The spirit of Mary and Julian lives on in Catholic Schools where children are focus.

Andrew removing the bark

Universal Children’s Day is a celebration of children’s rights, talents and citizenship. It is celebrated on 23 October in Australia and on 20 November around the rest of the World each year.

Mary MacKillop and Fr. Julian Tenison Woods encouraged the sisters to recognise that children as the image of God, had an innate dignity.  At St Thomas More Catholic Parish Primary School, (STM), the place in which I am privileged to minister, this legacy is very visible. Children here are given every opportunity to develop their gifts and talents and to gain an awareness of the richness and wisdom of the culture of Aboriginal or Torres Strait Islanders to our nation.

Andrew, a Gamilorio man, is our AEA, he worked with the Year 3 students as they studied first nations life before colonisation, a topic that covered food, water, shelter, tools and implements. He demonstrated the cutting of a coolamon from a tree using traditional tools, the yarning mats[1], a stone axe, bundi (hitting stick) and stone knife.  He explained the types of trees suitable, many of which are on the grounds of STM. He explained that while the tree is sacred it heals.  He demonstrated how to show respect and thanks to the tree for the gift for the coolamon.  This was done by painting and sticking some of his hair to the tree.  While working Andrew explaining the meaning of what he was doing, it proved to be quite memorable for the students and staff.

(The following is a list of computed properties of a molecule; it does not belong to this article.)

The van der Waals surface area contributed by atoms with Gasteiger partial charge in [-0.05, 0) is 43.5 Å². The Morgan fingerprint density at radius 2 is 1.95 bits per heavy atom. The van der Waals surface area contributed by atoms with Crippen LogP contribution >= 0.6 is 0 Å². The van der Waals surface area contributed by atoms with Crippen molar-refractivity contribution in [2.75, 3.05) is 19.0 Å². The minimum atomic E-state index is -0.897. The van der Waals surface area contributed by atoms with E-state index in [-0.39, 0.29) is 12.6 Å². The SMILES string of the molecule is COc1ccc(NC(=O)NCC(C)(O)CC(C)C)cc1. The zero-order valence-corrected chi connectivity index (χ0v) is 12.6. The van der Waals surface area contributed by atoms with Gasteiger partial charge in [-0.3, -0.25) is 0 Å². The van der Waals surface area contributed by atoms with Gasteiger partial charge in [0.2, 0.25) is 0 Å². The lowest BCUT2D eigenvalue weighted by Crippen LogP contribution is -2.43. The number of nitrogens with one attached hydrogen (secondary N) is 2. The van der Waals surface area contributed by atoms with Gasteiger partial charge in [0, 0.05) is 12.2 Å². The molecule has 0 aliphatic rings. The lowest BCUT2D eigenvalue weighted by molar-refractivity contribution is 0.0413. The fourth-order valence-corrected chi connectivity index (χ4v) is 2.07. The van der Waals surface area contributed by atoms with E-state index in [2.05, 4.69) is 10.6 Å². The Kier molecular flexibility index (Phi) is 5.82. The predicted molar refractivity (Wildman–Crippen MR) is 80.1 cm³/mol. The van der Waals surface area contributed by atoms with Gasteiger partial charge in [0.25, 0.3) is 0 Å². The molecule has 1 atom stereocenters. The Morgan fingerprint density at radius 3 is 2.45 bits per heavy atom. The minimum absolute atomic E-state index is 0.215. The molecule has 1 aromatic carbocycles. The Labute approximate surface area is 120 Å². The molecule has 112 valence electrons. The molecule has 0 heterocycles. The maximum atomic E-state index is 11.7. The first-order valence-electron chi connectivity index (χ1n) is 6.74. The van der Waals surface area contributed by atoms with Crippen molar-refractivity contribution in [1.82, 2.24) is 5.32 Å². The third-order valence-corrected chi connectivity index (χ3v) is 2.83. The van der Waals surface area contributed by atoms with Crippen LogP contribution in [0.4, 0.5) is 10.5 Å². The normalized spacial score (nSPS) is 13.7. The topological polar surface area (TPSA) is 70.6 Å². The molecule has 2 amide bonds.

Andrew stated that “STM is very unique, as no one has done this in a very long time and as far as I know, no one in Catholic Schools of NSW are using stone axes anymore.”

Steve at various ages and his family

Another area where the children develop and enjoy their talents is in the arts. One hundred and two children from Kinder to Year 6, and a dedicated band of teachers spent many months at lunchtime and after school learning to working together using acting, dance and music to tell the story of the Crocodile Hunter, Steve Erwin. This was not only the story of a very interesting Australian, but  of man passionate about the environment, something we try to keep in the mind of all members of our community.

It was wonderful to see that both boys and girls were eager to be part of this performing arts activity.  Parents, and grandparents were involved making of costumes and preparing the students for the performance.  The tradition and spirit of Catholic Schools lives on!

Some of the characters

This was all part of the national arts competition Wakakirri. Our students were successful in their round and competed in their section final, where they were named the winning story. STM is now in the running to be named the story of the year, a great achievement for the ‘ordinary’ but talented classroom teachers and students.

Niesha Allport rsj



[1] The use of a yarning circle (or dialogue circle) is an important process within Aboriginal culture and Torres Strait Islander culture. It has been used by Indigenous peoples from around the world for centuries to learn from a collective group, build respectful relationships, and to preserve and pass on cultural knowledge.